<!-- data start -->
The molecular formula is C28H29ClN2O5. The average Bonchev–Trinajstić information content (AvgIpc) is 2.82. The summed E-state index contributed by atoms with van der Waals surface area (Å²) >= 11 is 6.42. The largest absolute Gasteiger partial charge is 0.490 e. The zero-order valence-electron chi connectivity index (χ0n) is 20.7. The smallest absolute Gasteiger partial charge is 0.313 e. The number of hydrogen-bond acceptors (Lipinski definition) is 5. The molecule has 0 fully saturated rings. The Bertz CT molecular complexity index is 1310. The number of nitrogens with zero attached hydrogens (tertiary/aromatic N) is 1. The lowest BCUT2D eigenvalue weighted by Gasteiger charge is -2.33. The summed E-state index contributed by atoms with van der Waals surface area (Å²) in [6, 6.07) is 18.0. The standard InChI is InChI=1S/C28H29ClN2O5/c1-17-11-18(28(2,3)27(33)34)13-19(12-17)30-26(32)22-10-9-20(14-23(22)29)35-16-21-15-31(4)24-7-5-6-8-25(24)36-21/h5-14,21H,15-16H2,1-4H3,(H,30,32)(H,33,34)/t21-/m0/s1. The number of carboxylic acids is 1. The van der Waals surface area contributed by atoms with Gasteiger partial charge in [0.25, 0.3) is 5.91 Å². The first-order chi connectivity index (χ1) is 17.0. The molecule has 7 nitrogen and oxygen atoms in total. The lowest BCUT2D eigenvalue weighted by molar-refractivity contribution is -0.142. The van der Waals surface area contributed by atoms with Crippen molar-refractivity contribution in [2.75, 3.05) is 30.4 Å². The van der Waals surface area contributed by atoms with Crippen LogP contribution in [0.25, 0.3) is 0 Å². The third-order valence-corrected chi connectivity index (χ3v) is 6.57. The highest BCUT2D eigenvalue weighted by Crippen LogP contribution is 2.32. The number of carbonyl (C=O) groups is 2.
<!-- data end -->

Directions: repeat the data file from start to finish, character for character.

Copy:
The molecular formula is C28H29ClN2O5. The average Bonchev–Trinajstić information content (AvgIpc) is 2.82. The summed E-state index contributed by atoms with van der Waals surface area (Å²) >= 11 is 6.42. The largest absolute Gasteiger partial charge is 0.490 e. The zero-order valence-electron chi connectivity index (χ0n) is 20.7. The smallest absolute Gasteiger partial charge is 0.313 e. The number of hydrogen-bond acceptors (Lipinski definition) is 5. The molecule has 0 fully saturated rings. The Bertz CT molecular complexity index is 1310. The number of nitrogens with zero attached hydrogens (tertiary/aromatic N) is 1. The lowest BCUT2D eigenvalue weighted by Gasteiger charge is -2.33. The summed E-state index contributed by atoms with van der Waals surface area (Å²) in [6, 6.07) is 18.0. The standard InChI is InChI=1S/C28H29ClN2O5/c1-17-11-18(28(2,3)27(33)34)13-19(12-17)30-26(32)22-10-9-20(14-23(22)29)35-16-21-15-31(4)24-7-5-6-8-25(24)36-21/h5-14,21H,15-16H2,1-4H3,(H,30,32)(H,33,34)/t21-/m0/s1. The number of carboxylic acids is 1. The van der Waals surface area contributed by atoms with Gasteiger partial charge in [0.25, 0.3) is 5.91 Å². The first-order chi connectivity index (χ1) is 17.0. The molecule has 7 nitrogen and oxygen atoms in total. The lowest BCUT2D eigenvalue weighted by molar-refractivity contribution is -0.142. The van der Waals surface area contributed by atoms with Crippen molar-refractivity contribution in [2.75, 3.05) is 30.4 Å². The van der Waals surface area contributed by atoms with Crippen LogP contribution in [0.25, 0.3) is 0 Å². The third-order valence-corrected chi connectivity index (χ3v) is 6.57. The highest BCUT2D eigenvalue weighted by Crippen LogP contribution is 2.32. The number of carbonyl (C=O) groups is 2.